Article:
Common problems (once your child starts school) when these memory skills are weak: When memory is weak, they may have to read the directions again in the middle of a project, have difficulty following multi-step directions, or forget what was just said in a conversation. They may forget names, do poorly on tests and forget things they used to know.

What to do with your toddler now: Play age-appropriate memory match games.

“Although there are different types of memory, working memory plays an especially large role when your child enters preschool,” explains Mitchell. “That’s because it’s the age at which children expand their ability to follow multi-step directions.”

Logic & Reasoning
What it does: Enables you to reason, form ideas, and solve problems
Common problems (once your child starts school) when this skill is weak: Frequently asking “What do I do next?” or saying “I don’t get this,” struggling with math, feeling stuck or overwhelmed

What to do with your infant now: Show them a stuffed toy, then place it under a towel right in front of them. Then encourage them to find it, which will help their understanding of object permanence.

Auditory Processing
What it does: Enables you to analyze, blend, and segment sounds
Common problems (once your child starts school) when this skill is weak: Struggling with learning to read, reading fluency, or reading comprehension

What to do with your infant and toddler now: Read to them. Studies indicate that reading to infants and toddlers can promote thought development and help with phonemic awareness.

“Contrary to what many parents believe, letter knowledge is NOT the foundation to reading,” explains Mitchell. “Reading skills are built on phonemic awareness, such as sound blending and segmenting. In fact, studies show a 90 percent decrease in reading problems if children are first introduced to sound analysis activities. In addition to reading to your child, you can also build sound analysis skills by practicing rhyming, which forces the dissection of sounds.”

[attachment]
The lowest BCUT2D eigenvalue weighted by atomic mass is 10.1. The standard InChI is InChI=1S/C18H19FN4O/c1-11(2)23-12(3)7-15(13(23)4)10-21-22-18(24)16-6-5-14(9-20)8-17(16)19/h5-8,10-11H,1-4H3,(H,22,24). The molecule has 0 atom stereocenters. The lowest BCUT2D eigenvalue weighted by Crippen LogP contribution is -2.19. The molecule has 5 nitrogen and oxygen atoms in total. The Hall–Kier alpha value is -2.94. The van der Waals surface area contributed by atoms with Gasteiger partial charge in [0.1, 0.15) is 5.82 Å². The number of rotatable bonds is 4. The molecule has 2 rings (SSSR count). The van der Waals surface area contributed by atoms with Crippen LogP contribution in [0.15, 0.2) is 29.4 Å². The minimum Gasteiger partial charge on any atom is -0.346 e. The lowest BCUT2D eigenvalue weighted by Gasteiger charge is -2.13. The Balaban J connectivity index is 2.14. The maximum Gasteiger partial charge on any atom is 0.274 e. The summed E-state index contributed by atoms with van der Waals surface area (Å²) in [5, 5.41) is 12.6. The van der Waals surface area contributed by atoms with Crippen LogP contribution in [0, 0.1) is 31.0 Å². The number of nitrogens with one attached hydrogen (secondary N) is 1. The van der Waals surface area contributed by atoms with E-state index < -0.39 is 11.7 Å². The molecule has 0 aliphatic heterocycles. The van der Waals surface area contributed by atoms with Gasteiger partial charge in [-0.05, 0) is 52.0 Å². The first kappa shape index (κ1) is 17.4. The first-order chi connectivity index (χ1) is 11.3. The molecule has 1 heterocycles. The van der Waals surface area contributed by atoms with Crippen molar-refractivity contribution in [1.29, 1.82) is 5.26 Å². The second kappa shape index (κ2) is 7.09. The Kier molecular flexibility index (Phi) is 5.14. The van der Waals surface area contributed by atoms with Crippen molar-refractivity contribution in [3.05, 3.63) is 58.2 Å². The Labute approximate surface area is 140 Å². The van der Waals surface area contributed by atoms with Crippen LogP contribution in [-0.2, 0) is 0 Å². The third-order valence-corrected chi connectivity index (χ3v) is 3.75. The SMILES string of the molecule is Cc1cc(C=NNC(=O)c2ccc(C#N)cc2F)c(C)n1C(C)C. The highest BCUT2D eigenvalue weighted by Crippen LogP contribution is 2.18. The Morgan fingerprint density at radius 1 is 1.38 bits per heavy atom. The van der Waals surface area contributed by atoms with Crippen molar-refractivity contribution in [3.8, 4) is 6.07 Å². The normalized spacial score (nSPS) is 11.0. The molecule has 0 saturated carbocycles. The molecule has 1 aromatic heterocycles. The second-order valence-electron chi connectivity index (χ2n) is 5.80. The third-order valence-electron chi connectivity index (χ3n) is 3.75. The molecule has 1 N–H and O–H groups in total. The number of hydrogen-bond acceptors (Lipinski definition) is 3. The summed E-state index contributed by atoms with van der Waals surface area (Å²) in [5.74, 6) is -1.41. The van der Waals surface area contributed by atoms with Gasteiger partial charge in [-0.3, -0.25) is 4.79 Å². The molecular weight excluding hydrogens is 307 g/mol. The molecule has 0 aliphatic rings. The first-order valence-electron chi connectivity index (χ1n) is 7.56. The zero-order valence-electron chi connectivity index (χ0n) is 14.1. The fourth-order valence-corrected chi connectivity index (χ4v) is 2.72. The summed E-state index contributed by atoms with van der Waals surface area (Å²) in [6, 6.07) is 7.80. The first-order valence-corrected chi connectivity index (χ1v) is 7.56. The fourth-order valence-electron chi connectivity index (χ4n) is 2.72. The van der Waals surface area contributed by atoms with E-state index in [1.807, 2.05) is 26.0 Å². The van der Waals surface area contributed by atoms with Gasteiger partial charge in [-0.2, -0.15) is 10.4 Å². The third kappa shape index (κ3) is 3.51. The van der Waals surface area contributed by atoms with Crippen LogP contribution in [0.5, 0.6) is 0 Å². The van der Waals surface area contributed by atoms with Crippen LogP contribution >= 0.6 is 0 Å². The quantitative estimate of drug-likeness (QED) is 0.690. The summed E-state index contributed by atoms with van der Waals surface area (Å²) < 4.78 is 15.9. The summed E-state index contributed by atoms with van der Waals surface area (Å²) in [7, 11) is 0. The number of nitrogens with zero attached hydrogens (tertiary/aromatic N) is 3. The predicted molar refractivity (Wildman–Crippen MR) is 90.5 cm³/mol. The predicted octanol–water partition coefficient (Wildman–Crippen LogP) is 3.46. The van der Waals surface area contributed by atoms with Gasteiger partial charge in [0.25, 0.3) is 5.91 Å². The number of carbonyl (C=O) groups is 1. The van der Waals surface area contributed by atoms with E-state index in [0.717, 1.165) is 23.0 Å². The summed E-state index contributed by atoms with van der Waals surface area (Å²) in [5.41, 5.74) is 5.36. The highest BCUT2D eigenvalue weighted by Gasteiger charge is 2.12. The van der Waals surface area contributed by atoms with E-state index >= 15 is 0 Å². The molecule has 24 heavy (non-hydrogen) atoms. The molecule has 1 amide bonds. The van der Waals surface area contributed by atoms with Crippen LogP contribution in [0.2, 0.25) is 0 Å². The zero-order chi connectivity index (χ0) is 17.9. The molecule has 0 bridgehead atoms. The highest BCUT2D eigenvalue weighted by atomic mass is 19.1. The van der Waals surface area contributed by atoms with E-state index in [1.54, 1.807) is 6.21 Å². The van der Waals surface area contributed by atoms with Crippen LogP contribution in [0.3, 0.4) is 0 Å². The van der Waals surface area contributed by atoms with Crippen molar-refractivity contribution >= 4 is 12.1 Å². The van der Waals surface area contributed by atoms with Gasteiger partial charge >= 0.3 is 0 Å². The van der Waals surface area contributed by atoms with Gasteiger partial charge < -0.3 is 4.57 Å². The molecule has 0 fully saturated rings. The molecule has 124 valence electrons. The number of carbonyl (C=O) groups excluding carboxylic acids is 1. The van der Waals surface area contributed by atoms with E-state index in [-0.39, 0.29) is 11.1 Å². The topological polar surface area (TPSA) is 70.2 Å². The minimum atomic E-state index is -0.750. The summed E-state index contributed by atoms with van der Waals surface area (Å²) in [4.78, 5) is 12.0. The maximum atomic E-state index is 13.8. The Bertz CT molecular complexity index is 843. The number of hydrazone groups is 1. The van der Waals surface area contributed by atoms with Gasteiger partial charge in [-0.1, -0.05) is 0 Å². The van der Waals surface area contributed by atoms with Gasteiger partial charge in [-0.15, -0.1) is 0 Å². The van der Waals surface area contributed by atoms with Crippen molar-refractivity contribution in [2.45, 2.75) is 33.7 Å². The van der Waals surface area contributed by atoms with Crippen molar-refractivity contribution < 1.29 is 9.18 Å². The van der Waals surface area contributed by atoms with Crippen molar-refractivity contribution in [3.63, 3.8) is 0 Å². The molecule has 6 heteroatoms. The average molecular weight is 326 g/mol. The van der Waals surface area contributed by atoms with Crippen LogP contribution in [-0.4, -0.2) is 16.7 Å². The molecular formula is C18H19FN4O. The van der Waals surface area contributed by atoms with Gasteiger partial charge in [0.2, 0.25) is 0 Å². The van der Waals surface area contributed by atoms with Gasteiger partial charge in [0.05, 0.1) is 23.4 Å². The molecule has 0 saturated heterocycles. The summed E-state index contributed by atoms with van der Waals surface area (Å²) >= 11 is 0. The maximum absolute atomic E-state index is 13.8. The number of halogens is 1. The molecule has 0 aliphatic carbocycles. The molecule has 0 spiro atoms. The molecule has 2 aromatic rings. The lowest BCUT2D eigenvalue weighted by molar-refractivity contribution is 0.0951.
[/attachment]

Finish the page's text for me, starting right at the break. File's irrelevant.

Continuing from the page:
Visual Processing
What it does: Enables you to think in visual images
Common problems (once your child starts school) when this skill is weak: Difficulties understanding what you’ve just read, remembering what you’ve read, following directions, reading maps, doing word math problems

What to do with your toddler now: When they get old enough to understand, tell them stories using descriptive words. Then ask them questions, such as, “What color was the dog in that story?”

Processing Speed
What it does: Enables you to perform tasks quickly and accurately
Common problems (once your child starts school) when this skill is weak: Most tasks are more difficult. Taking a long time to complete tasks for school or work, frequently being the last one in a group to finish something

What to do with your toddler now: Add a timer to games and tasks that challenge cognitive skills, such as doing puzzles or playing the match game alone to see how fast they can find all the pairs.

Build a Smart Mom’s Toy Box for under $20
Stock your toddler’s toy box with simple, inexpensive toys that can build cognitive skills. A few ideas:

  • A deck of playing cards for memory match: Just spread out all the cards face down and have them try to find pairs. If they draw two cards that aren’t the same number or face card, they go back in the same spot face down. Builds memory and attention skills. ($1)